Prof. Dr. Thomas Ott (CIBSS-PI), Institute of Biology II - Plant Cell Biology (Faculty of Biology), University of Freiburg
Most of the almost 14.000 legume species including crops such as peas and beans have the unique ability to undergo a symbiotic interaction with soil-borne bacteria, called rhizobia, which fix atmospheric nitrogen (N), convert it to ammonia and deliver it to the host. Consequently, legumes can grow on nitrogen-deprived soils (alike many agriculturally used soils), in the absence of any industrial N-fertilizer. The intracellular colonization of root cells by rhizobia is strictly surveyed by the host and requires a highly specific molecular dialogue between both partners. Upon the perception of rhizobia-derived lipochitooligosaccharides by host cell surface receptors specialized root epidermal cells (trichoblasts) undergo morphological changes and entrap a single bacterium to form a sealed compartment, the infection chamber. In here rhizobia divide and penetrate through several cell layers inside an infection channel (infection thread). In parallel, a trans-cellular signalling cascade is triggered that induces an organogenesis program, which results in the formation of a new organ, the root nodule. This will get colonized by the bacteria and function as a bioreactor.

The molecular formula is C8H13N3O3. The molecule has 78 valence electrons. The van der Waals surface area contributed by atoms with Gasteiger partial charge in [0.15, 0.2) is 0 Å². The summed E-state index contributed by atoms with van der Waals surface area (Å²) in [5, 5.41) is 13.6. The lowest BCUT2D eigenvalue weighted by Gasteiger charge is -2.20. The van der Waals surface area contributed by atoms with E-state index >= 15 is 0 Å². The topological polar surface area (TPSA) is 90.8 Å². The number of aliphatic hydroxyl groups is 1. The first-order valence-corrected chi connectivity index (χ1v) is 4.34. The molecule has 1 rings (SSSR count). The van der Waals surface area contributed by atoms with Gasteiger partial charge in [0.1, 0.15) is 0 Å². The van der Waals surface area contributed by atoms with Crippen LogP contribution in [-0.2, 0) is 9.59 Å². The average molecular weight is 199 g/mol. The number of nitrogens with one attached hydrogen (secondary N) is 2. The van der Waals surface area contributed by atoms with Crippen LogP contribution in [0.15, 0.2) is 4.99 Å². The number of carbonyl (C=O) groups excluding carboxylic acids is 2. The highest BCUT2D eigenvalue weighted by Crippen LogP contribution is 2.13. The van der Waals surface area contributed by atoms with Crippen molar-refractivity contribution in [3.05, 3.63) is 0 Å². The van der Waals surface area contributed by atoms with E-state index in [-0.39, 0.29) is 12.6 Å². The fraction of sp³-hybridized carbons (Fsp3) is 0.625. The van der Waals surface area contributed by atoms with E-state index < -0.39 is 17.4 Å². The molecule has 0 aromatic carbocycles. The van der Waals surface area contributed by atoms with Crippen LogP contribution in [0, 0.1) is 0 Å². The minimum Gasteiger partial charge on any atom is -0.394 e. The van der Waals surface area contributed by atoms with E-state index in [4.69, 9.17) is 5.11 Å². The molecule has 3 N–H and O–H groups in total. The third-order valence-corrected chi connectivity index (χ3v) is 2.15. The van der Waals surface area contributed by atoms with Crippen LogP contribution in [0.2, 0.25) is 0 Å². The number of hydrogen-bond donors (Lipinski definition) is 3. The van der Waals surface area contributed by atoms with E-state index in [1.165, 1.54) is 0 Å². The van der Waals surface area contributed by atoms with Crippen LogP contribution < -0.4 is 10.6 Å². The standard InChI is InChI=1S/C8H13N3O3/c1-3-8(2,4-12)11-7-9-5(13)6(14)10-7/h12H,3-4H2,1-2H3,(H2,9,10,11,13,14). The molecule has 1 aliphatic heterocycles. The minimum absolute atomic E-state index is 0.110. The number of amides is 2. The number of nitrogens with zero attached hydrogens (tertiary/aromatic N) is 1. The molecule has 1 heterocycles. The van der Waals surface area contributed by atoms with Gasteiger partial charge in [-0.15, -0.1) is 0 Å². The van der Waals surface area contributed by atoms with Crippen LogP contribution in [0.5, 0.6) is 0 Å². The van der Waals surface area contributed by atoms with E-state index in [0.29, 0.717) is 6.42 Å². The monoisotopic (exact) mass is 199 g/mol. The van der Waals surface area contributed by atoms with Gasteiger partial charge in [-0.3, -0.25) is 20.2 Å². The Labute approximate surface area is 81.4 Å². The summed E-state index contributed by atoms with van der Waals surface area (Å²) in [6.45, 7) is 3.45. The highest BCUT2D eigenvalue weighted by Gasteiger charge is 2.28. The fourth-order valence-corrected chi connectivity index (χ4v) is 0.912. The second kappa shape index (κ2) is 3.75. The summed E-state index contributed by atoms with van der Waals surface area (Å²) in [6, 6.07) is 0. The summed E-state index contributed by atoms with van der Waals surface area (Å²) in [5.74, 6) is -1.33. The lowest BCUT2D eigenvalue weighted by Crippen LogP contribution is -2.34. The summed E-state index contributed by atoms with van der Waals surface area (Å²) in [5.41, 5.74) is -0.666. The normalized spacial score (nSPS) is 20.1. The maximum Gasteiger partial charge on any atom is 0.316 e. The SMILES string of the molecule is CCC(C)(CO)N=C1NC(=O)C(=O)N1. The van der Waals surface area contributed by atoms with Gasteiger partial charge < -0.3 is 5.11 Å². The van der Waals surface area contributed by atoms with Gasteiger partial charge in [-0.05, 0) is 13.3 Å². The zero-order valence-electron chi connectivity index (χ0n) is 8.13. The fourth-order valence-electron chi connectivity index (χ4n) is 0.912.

In this project, we will study the molecular mechanisms that control nanoclustering of the abovementioned cell-surface receptors and aim to reconstitute functional symbiotic nanoclusters in heterologous cell systems.